In highly surprisingly but welcome news, Take Two have confirmed that their classic 2002 video game Mafia has been completely remade for modern PCs and consoles and will be released in August. More modest upgrades of Mafia II and Mafia III are also being released.
Mafia (2002) was written off by many as a Grand Theft Auto clone on release, although it is only superficially similar. Set in 1930 in the fictional city of Lose Heaven, the game focuses on Tommy Angelo, a cab driver who inadvertently helps some gangsters get out of a sticky situation. They extend their gratitude and ask Tommy to work for them as a driver. Tommy is reluctant to get drawn into a life of crime, but as he is completely broke he feels he doesn't have much choice. He rises through the ranks of Dan Salieri's organisation, which is based on family, loyalty and respect...until that interferes with profits.
Mafia didn't reinvent the wheel story-wise even back in the day, but what it did do was use an advanced graphics engine (which left contemporaries like GTA: Vice City looking archaic in comparison) to create believable, 3D characters who could emote somewhat believably and use that to tell an intense story of family, love, betrayal and revenge. The game was not an open world title as such, instead progressing through a linear series of missions linked by impressive cut scenes. Once complete, a "Free Ride" option was triggered which allowed the player to explore the city at their leisure and engage in activities such as working as a taxi driver. The game was notable not just for its incredible (for the time) graphics and impressive writing and acting, but also it's very solid combat (based on the same developer's Hidden and Dangerous WWII games) and its impressive driving, which really got across the feeling of these older, heavier cars.
The game also featured something that we haven't really seen since in an open world game, namely a constantly-evolving environment. As the game progresses over a period of five years or so, old buildings are torn down and new ones are thrown up, and several new skyscrapers being construction. The cars also dramatically improve over the course of the game.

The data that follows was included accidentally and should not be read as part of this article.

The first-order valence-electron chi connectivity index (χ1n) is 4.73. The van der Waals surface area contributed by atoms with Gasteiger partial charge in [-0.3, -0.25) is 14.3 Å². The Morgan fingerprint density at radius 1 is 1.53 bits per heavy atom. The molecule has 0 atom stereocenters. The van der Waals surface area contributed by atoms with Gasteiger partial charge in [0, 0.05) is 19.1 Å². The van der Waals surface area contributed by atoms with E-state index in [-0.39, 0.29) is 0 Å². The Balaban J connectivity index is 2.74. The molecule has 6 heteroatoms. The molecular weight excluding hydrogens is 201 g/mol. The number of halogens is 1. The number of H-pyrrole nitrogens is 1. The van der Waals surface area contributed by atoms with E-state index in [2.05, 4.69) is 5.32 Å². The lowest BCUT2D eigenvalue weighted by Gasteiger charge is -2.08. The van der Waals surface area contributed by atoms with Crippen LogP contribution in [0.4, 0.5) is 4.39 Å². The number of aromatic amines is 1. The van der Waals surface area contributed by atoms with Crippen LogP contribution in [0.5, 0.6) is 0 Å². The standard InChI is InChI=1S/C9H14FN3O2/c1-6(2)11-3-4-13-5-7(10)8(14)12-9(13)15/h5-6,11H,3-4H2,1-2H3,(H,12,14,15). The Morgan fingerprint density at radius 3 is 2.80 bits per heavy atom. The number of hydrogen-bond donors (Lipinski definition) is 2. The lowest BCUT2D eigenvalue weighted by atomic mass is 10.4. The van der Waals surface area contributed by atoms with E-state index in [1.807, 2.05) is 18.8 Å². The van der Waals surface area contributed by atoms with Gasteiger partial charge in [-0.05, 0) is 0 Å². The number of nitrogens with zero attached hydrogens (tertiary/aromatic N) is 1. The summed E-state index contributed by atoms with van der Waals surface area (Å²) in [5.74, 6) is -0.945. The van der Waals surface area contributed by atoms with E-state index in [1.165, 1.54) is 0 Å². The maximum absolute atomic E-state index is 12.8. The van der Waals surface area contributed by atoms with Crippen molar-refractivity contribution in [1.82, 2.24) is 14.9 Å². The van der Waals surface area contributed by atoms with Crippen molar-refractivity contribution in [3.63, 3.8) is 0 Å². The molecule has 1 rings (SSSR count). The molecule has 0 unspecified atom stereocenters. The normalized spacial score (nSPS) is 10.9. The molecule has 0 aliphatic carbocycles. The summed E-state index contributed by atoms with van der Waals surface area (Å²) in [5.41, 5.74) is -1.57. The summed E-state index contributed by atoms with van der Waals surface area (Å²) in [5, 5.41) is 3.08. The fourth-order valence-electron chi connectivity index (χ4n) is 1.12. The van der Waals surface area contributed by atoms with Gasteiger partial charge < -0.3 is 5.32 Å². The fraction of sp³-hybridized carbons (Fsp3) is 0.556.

Mafia II (2010) was set in Empire Bay in 1945 and 1951 and told the story of a young war hero, Vito, who also gets drawn into a life of crime. The game tried hard not to repeat things from Mafia, with Vito remaining a low-life hoodlum throughout the game and being, how shall we say, considerably dumber than Tommy. The game had great combat and looked better graphically, but in almost every other way it was a huge letdown compared to the first game.
Mafia III (2016) was set in New Bordeaux in 1968 and focused on Lincoln Clay, an African-American Vietnam War vet who returns home and is promptly drawn into a gang war against the local mafia, forcing him to start his own criminal enterprise. Mafia III was praised for its setting, main character and the idea of being a mob boss, but criticised for its open world approach, which was negatively derivative of the likes of Grand Theft Auto V without being as accomplished. It was a solid game, and a big improvement on the forgettable second game, but got a bit lost in the sea of other GTA clones.
The new remasters are known as "Definitive Editions" and vary in the quality of their remastering from game to game: Mafia III doesn't seem to have been touched at all and will merely release with all of its DLC in one package. Mafia II's remaster is largely restricted to its graphics, which have seen a big upgrade since the game's original release ten years ago.
The real hard work was reserved for Mafia, unsurprisingly for an eighteen-year-old game. The game has been completely rebuilt from scratch in a new engine. The city layout, characters, storyline and missions seem to be the same, although it's unclear if the audio has been re-recorded from scratch or just upgraded. It's also unclear if the game's structure has been changed to a more traditional open world approach. These will likely be made clearer next week, when Take Two hosts a more thorough exploration of the package.
Mafia Definitive Edition will be released on 27 August 2020 on PC, X-Box One, PlayStation 4 and Google Stadia.
Mafia II Definitive Edition will be released on 19 May (yup, next week). All three games will be available in a package called Mafia Trilogy from August.